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I am building a online ticket booking site . In this I am doing the following things : The user searches the bus with their seat numbers . The database is updated with the seat numbers with temp_seat_book = 'Y' . If he books the ticket paying money his status will be updated to final_ticket_book = 'Y' . Now I want to delete the field whose temp_seat_book = 'Y' but final_ticket_book = 'N' . For this I need to delete the session_ids which is more than 10minutes old and final_ticket_book = 'N'. So how I can implement the background job?

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just have a timestamp and check it? –  footy Dec 26 '11 at 6:17
1  
wouldn't a single db field of 'seat_status' with contains one of the 3 statuses be easier. –  Dagon Dec 26 '11 at 6:19
    
may You found your answer here stackoverflow.com/questions/520237/… –  Sonal Khunt Dec 26 '11 at 6:23

2 Answers 2

up vote 6 down vote accepted

Instead of doing a search for files (which involves more i/o ) etc, What is a session cookie: Session Cookie
A better way is to store a time stamp of the 'most recent activity' in the $_SESSION variable.
And updating the session data on every request (including the automated periodic ajax calls if any).

Lets say you want to unset the session after 10 minutes,

if (isset($_SESSION['most_recent_activity']) && 
    (time() -   $_SESSION['most_recent_activity'] > 600)) {

 //600 seconds = 10 minutes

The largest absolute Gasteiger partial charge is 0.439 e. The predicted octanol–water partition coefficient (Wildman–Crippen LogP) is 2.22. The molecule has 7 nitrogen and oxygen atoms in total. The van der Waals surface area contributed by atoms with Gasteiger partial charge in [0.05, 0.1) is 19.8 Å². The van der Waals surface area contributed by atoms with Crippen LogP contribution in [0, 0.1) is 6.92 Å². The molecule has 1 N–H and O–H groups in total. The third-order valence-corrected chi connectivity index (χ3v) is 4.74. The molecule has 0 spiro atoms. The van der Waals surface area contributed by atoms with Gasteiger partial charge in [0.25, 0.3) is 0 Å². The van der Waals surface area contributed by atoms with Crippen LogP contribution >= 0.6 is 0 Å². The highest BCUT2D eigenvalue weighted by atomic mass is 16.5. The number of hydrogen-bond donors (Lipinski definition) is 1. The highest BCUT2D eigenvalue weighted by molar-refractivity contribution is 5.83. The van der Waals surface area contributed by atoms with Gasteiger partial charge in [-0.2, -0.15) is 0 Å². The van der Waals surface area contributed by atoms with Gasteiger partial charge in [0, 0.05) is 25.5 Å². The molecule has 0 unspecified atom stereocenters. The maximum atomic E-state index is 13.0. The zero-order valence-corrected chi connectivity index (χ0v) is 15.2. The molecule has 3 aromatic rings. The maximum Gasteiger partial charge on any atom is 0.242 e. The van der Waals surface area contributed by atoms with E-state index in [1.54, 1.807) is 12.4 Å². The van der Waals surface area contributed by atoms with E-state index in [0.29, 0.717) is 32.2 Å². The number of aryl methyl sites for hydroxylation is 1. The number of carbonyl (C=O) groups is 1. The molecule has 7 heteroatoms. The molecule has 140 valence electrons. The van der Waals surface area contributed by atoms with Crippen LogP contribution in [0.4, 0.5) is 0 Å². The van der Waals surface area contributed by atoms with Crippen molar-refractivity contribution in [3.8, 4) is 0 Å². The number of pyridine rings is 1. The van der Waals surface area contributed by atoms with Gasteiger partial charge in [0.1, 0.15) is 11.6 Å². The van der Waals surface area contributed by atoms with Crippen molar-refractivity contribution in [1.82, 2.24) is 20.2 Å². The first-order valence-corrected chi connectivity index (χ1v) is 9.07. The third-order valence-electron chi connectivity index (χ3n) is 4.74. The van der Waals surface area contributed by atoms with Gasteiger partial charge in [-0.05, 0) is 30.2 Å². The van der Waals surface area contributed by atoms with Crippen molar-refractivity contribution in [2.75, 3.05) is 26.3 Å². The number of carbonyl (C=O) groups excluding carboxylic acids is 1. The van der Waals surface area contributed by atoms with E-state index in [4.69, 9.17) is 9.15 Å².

session_destroy();   
 session_unset();  

 }
 $_SESSION['most_recent_activity'] = time(); // the start of the session.

To avoid attacks like Session fixation: (Session Fixation is an attack that permits an attacker to hijack a valid user session) keep regenerating the session id periodically say for 5 mins (I would suggest to keep the regeneration time as well as session expire time a bit more). A more elaborate list of attacks: attack list.

if (!isset($_SESSION['CREATED'])) {
    $_SESSION['CREATED'] = time();
    } 
else if (time() - $_SESSION['CREATED'] > 600) {
    session_regenerate_id(true);    
    $_SESSION['CREATED'] = time();  
    }

Also, make sure session.gc-maxlifetime is set to the maximum expire time you want to use. You can do this

ini_set('session.gc-maxlifetime', 600)


Or Set it directly in your php.ini.

and also

session.cookie_lifetime :

session.cookie_lifetime specifies the lifetime of the cookie in seconds which is sent to the browser.

But, destroying the session must be taken care at the server-side and not the client-side. Setting the session.cookie_lifetime set to 0 would make the session’s cookie behave the way a session cookie should i.e. that a session cookie is only valid until the browser is closed.

Although this method is a tad tedious, Its more elegant.

Ah, found the link which I had read a long time ago! : How do I expire a PHP session after 30 minutes?

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Standard PHP sessions are stored in files. You could implement a simple shell script to find any session file which hasn't been touched in 10 minutes:

find /path/to/session/dir/* -mmin -10

grep can be used to find the session files which have a final_ticket_book='N' value stored in them:

grep -l 's:17:"final_ticket_book";s:1:"N";'

(the -l flags has grep spit out the names of the files which match).

Combining the two gives you:

find /path/to/session/dir -mmin -10|xargs grep -l 's:17:"final_ticket_book";s:1:"N";'|xargs rm -f
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1  
Nice solutiion! –  Fenec Dec 26 '11 at 6:22
    
Thanks Marc B... –  AssamGuy Dec 26 '11 at 6:29

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